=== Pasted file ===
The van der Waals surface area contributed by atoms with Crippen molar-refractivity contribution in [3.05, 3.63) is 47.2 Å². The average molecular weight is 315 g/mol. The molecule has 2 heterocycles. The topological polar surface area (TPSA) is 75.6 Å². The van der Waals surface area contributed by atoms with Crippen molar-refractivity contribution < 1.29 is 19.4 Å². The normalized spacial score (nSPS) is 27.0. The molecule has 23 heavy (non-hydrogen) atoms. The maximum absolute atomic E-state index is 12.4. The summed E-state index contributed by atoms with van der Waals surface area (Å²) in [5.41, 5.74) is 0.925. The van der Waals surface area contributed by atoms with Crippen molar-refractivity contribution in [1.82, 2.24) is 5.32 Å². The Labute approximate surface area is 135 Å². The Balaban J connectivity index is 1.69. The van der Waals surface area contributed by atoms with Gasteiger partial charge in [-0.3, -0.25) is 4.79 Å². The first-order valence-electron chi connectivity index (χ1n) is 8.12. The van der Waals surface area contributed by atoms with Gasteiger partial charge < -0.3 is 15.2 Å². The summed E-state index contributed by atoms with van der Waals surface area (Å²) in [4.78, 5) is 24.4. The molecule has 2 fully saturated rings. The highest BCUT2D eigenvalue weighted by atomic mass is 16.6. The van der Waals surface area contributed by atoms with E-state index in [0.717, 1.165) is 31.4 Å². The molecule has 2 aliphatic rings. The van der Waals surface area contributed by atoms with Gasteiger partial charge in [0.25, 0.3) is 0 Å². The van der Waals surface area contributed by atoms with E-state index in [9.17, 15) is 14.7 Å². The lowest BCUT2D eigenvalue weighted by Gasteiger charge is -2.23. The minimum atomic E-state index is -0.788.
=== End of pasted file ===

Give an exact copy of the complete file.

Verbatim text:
The van der Waals surface area contributed by atoms with Crippen molar-refractivity contribution in [3.05, 3.63) is 47.2 Å². The average molecular weight is 315 g/mol. The molecule has 2 heterocycles. The topological polar surface area (TPSA) is 75.6 Å². The van der Waals surface area contributed by atoms with Crippen molar-refractivity contribution < 1.29 is 19.4 Å². The normalized spacial score (nSPS) is 27.0. The molecule has 23 heavy (non-hydrogen) atoms. The maximum absolute atomic E-state index is 12.4. The summed E-state index contributed by atoms with van der Waals surface area (Å²) in [5.41, 5.74) is 0.925. The van der Waals surface area contributed by atoms with Crippen molar-refractivity contribution in [1.82, 2.24) is 5.32 Å². The Labute approximate surface area is 135 Å². The Balaban J connectivity index is 1.69. The van der Waals surface area contributed by atoms with Gasteiger partial charge in [-0.3, -0.25) is 4.79 Å². The first-order valence-electron chi connectivity index (χ1n) is 8.12. The van der Waals surface area contributed by atoms with Gasteiger partial charge < -0.3 is 15.2 Å². The summed E-state index contributed by atoms with van der Waals surface area (Å²) in [4.78, 5) is 24.4. The molecule has 2 fully saturated rings. The highest BCUT2D eigenvalue weighted by atomic mass is 16.6. The van der Waals surface area contributed by atoms with E-state index in [0.717, 1.165) is 31.4 Å². The molecule has 2 aliphatic rings. The van der Waals surface area contributed by atoms with Gasteiger partial charge in [0.25, 0.3) is 0 Å². The van der Waals surface area contributed by atoms with E-state index in [9.17, 15) is 14.7 Å². The lowest BCUT2D eigenvalue weighted by Gasteiger charge is -2.23. The minimum atomic E-state index is -0.788.